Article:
There are many different sizes of cages and shapes available for small birds. Selecting the ideal one for your budgie can feel overwhelming. Despite the perception of budgies being small, easy-to-care-for pets, they require quite a bit of space for activities, exploration, and a secure habitat. It's crucial to grasp the basics of what constitutes a suitable cage.
The idea behind this blog is to help you set up a comfortable budgie home.
Selecting the Right Cage
Budgies are active birds that love to fly and explore. Optimal cage size is crucial. You need to also ensure that you’re able to access the inside of the cage easily to put food or change water.
A horizontal cage is preferable, offering ample space for your budgie's wingspan. Consider dimensions of at least 18" x 18" x 18" for one budgie, while a larger area of 30" x 18" x 18" is recommended for two birds. This space allows them to spread their wings and move around comfortably.
Tailored for Budgies:
Invest in a cage explicitly designed for budgies. While some cages might claim to be suitable for "birds", not all cater to the specific needs of budgies. Avoid larger bird or rodent cages as they might lack the necessary safety features or appropriate spacing for budgies.
Say No to Round Cages:
Round cages might seem space-efficient, but they aren't ideal for budgies. Budgies feel more secure in rectangular cages that provide corners for them to retreat to when they need privacy or a sense of security.
Ensure the cage is constructed from sturdy materials like wire, metal, or stainless steel. Budgies are known for their chewing habits, and a durable cage will prevent escape attempts and ensure their safety. Also, check for any hazardous or sharp edges along the wiring to avoid injuries.
Bar Spacing and Security Features:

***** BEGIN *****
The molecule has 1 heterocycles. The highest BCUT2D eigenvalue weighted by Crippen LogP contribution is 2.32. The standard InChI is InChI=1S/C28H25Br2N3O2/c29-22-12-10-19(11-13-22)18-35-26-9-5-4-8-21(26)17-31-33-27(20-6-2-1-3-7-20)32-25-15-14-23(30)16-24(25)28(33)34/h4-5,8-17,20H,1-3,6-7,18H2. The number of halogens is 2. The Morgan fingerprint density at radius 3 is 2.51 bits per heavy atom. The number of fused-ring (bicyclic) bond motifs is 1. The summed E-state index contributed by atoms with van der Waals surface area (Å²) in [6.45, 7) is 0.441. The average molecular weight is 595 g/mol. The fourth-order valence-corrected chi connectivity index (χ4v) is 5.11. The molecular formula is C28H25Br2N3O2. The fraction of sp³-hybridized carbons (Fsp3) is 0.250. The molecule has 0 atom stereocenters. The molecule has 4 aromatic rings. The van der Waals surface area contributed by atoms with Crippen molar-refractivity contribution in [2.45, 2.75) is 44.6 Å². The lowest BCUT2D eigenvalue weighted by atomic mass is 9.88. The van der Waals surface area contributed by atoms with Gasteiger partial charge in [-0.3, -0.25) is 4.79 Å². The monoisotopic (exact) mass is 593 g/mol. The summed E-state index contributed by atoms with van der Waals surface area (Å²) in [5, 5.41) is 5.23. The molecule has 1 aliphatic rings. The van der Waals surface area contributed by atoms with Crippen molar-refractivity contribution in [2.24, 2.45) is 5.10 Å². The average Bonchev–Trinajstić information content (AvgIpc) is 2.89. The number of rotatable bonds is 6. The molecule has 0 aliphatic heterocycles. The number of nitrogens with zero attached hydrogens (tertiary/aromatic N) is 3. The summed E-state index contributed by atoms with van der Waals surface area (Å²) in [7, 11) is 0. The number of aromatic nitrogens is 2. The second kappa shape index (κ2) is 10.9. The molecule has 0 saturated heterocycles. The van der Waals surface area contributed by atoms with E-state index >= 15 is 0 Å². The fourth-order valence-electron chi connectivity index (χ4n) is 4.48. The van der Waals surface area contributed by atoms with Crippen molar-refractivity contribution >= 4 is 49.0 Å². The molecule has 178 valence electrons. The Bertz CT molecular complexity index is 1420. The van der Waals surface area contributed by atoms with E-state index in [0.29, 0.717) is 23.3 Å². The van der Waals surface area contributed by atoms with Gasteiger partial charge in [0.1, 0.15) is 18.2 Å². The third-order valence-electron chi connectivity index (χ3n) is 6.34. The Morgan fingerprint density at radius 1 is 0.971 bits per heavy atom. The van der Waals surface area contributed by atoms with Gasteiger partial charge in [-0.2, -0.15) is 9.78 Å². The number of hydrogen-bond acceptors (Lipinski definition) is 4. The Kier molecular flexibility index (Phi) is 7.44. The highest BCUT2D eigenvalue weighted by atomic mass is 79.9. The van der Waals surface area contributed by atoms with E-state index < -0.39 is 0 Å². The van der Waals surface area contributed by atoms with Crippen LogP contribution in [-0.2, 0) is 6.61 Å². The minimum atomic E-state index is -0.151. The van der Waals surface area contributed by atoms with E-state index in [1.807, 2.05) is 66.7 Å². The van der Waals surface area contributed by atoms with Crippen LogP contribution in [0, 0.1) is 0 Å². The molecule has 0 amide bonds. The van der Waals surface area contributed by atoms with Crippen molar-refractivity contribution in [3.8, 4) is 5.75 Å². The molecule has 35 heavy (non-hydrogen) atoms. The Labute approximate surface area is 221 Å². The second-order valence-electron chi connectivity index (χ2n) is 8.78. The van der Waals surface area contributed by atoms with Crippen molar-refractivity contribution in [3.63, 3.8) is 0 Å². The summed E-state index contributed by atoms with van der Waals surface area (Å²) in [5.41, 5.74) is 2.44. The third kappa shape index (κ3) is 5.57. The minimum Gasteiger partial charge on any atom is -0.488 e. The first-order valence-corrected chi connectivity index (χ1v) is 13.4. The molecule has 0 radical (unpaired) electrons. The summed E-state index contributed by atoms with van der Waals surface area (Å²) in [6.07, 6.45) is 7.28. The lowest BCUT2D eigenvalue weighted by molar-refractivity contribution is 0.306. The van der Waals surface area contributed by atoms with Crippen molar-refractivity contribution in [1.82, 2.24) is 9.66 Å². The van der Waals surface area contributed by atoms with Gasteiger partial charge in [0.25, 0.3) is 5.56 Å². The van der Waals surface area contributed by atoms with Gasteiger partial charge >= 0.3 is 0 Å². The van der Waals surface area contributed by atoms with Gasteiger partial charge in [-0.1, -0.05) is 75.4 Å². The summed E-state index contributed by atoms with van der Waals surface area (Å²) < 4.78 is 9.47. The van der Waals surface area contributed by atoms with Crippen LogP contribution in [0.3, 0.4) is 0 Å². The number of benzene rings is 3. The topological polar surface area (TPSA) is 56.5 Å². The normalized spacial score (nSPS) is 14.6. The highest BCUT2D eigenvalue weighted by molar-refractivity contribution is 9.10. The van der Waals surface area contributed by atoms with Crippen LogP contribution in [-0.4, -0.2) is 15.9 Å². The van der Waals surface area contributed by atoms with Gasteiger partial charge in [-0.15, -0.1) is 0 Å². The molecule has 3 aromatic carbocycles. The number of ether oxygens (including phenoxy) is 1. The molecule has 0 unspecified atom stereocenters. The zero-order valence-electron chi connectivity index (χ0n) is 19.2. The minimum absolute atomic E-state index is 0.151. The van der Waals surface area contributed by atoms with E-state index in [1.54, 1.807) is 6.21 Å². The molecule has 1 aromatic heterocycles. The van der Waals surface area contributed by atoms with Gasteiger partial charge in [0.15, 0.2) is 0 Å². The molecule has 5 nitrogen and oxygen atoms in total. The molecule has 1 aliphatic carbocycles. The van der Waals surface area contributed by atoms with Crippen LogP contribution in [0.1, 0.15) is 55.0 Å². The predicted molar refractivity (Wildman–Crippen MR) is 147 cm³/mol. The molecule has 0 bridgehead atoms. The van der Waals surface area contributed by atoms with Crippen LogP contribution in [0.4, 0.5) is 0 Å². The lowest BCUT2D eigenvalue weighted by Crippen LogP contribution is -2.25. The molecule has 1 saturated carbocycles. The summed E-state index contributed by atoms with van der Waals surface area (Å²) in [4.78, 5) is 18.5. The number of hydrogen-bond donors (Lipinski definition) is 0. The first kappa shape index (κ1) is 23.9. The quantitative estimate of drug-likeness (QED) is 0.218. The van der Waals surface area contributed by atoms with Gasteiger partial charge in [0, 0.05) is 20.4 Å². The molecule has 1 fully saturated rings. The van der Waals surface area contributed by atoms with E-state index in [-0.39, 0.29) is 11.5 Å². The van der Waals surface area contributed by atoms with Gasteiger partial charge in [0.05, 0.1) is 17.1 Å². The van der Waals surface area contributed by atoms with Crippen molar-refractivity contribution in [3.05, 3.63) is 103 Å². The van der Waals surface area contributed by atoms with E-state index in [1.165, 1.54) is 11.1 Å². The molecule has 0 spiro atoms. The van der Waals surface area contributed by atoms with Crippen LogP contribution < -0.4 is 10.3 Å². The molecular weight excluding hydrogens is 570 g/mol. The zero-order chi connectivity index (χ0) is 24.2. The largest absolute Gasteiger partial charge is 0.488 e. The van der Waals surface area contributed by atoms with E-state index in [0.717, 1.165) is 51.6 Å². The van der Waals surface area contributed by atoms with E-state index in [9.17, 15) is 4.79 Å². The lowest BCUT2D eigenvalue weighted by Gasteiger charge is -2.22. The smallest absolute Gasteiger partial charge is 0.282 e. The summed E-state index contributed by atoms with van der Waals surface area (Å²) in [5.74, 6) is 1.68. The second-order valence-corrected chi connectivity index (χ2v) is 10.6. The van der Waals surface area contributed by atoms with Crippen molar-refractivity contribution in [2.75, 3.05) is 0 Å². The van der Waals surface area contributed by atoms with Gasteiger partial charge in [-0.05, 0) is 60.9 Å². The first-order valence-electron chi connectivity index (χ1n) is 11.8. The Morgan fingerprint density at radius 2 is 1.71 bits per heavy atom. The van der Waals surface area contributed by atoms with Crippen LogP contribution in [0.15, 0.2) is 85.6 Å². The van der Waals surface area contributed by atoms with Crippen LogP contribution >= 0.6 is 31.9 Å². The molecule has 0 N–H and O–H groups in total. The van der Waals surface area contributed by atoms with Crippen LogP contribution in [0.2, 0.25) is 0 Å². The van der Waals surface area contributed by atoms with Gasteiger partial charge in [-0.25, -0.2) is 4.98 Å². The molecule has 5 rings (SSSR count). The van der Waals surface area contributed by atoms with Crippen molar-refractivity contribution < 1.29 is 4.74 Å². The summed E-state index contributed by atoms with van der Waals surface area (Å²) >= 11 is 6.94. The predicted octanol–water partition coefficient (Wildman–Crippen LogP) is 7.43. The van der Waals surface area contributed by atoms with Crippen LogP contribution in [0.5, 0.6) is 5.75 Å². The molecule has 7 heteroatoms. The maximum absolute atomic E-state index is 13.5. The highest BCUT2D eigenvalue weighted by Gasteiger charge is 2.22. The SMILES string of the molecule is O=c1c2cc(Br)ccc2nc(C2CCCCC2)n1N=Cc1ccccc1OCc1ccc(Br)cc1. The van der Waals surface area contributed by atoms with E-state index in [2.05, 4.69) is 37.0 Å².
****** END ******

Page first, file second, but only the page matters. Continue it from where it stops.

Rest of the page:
Opt for a cage with bar spacing around 12mm or ½ inch. This prevents your budgie from squeezing through or getting stuck between bars. A secure door with a reliable locking mechanism is essential as budgies are intelligent enough to figure out how to open them.
Convenience and Accessibility:
Look for a cage that offers easy access for cleaning and maintenance. Removable trays and well-positioned perches and food bowls make upkeep more manageable. Avoid having perches directly over food bowls to prevent droppings from contaminating the food.
Budgie Cage Cover:
The decision to cover your budgie's cage at night relies on your location and your bird's accustomed routine. If you reside in a bustling area with frequent light disturbances from nearby activities or passing vehicles casting headlights through your windows, using a cover can aid your bird in settling down for the night. This uninterrupted rest is crucial, with budgies requiring approximately 10 to 12 hours of sleep each night. Moreover, the cover prevents your budgie from enthusiastically chirping at daybreak during summer, aligning its sunrise excitement with human sleeping hours. It's essential to establish a consistent routine of removing the cover at a set time each morning.
Setting Up the Cage:
Place the cage in a well-ventilated room away from direct sunlight and drafts. Avoid placing the cage next to windows where predators or other stress-inducing factors might be visible to your budgie.
Proper Lining and Essentials:
Line the cage bottom with newspaper or paper towels for easy waste cleanup. Ensure the provision of food and water cups, cleaned and refilled daily to maintain hygiene and meet your bird's needs.
Perches and Entertainment:
Offer multiple perches of varying heights to encourage natural movement and exploration. Natural tree branches can be excellent alternatives if they're sturdy enough for your budgie to perch on. Additionally, introduce safe toys like bells, ladders, swings, and mirrors to stimulate mental engagement and alleviate boredom.
Enhance the cage environment with engaging toys and treat holders. Attach green clips to hang treats such as greens, millet, or cuttlefish. These additions promote mental stimulation and provide opportunities for your budgie to play and interact within its space.
I hope this article helps you create a home that is fun and nourishing for your baby birds.